Michigan St has high hopes after beating Michigan

After the initial celebration had died down a bit, Michigan

State linebacker Max Bullough reflected on a day that made every

Spartan proud.

But one he hopes will not be the highlight of the season.

”This will last the rest of my life, but we have a few more

games left,” Bullough said. ”The Rose Bowl is going to last the

rest of my life.”

The Spartans can certainly think big after Saturday’s 29-6

victory over rival Michigan. Michigan State moved up six spots to

No. 18 in Sunday’s AP Top 25. It was the fifth win in six games for

the Spartans against the Wolverines – and this one was a

manhandling.

After holding Michigan to minus-48 yards rushing – the worst

total in program history – Michigan State remains one of two Big

Ten teams unbeaten in conference play. The Spartans have not been

to the Rose Bowl since 1988, but they’ve quietly emerged as

contenders this season because of a bruising defense.

”We had a lot of respect for their defense all week going into

this game,” Michigan coach Brady Hoke said. ”I think they played

awfully well and executed awfully well. I don’t think we did.”

Michigan State (8-1, 5-0 Big Ten) will have time to bask a bit

in this resounding victory, because next weekend the Spartans have

an open date. Then comes a trip to Nebraska, which has only one

conference loss. The Legends Division title could be on the line in

that game.

But Nebraska has to travel to play Michigan first, underscoring

what a solid position the Spartans are in as the season winds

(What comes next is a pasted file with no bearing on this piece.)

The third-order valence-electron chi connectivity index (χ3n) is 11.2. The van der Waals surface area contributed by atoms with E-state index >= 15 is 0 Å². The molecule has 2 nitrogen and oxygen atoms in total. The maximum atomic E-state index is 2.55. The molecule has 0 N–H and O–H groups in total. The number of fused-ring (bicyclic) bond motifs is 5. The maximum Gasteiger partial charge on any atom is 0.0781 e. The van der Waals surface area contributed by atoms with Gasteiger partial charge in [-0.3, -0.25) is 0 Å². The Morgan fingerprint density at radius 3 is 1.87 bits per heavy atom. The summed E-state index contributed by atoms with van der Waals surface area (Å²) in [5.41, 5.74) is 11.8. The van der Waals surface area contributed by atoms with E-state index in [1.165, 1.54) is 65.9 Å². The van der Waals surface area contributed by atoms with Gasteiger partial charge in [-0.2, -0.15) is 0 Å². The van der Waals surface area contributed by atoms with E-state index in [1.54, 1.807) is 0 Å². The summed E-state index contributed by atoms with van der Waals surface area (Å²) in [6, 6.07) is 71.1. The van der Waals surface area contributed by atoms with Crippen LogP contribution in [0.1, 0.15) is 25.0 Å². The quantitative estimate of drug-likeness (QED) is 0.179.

down.

Michigan State’s offense looked anemic at the start of the

season, and even lately it’s been merely serviceable – but Bullough

and the defense have been able to control games.

”You never think you’re going to be that good,” defensive

coordinator Pat Narduzzi said. ”Our kids fight their tails off

every day in practice. We had another good week of practice and now

we have a week off from games but we’ll come back and have another

good week of practice – and then another one after that and get

ready for Nebraska.”

The Wolverines had vowed Saturday wouldn’t be a repeat of the

game in East Lansing in 2011, when Michigan State’s physicality was

too much for Michigan.

This one turned out to be even more impressive for the

Spartans.

”Two years ago was nothing,” Michigan State linebacker Denicos

Allen said. ”It was a lot worse (Saturday), and I think they felt

it.”

It was the most lopsided loss for Michigan (6-2, 2-2) in the

series since 1967.

”We need to go 100 percent every single play and some plays we

didn’t do that,” Michigan linebacker Jake Ryan said.

The game could be summed up in two ugly offensive sequences for

Michigan. In the second quarter, with the ball near midfield, a

shotgun snap sailed over quarterback Devin Gardner’s head for a

loss of 20. Following a sack on third down and a Michigan penalty,

the Wolverines finally punted on fourth-and-48.

Down 16-6 in the third, Michigan caught a break when Raymon

Taylor intercepted a pass, giving the Wolverines the ball at the

Michigan State 41.

Gardner lost 5 yards on what appeared to be a designed run, then

Allen sacked him for a loss of 9. Michigan called a timeout, then

Gardner was sacked again for a loss of 7, leaving the Wolverines

punting on fourth-and-31 to start the fourth quarter.

”We basically lived in the backfield,” Michigan State

cornerback Darqueze Dennard said. ”We just did a great job

stopping them, containing them, and making plays when they were

there.”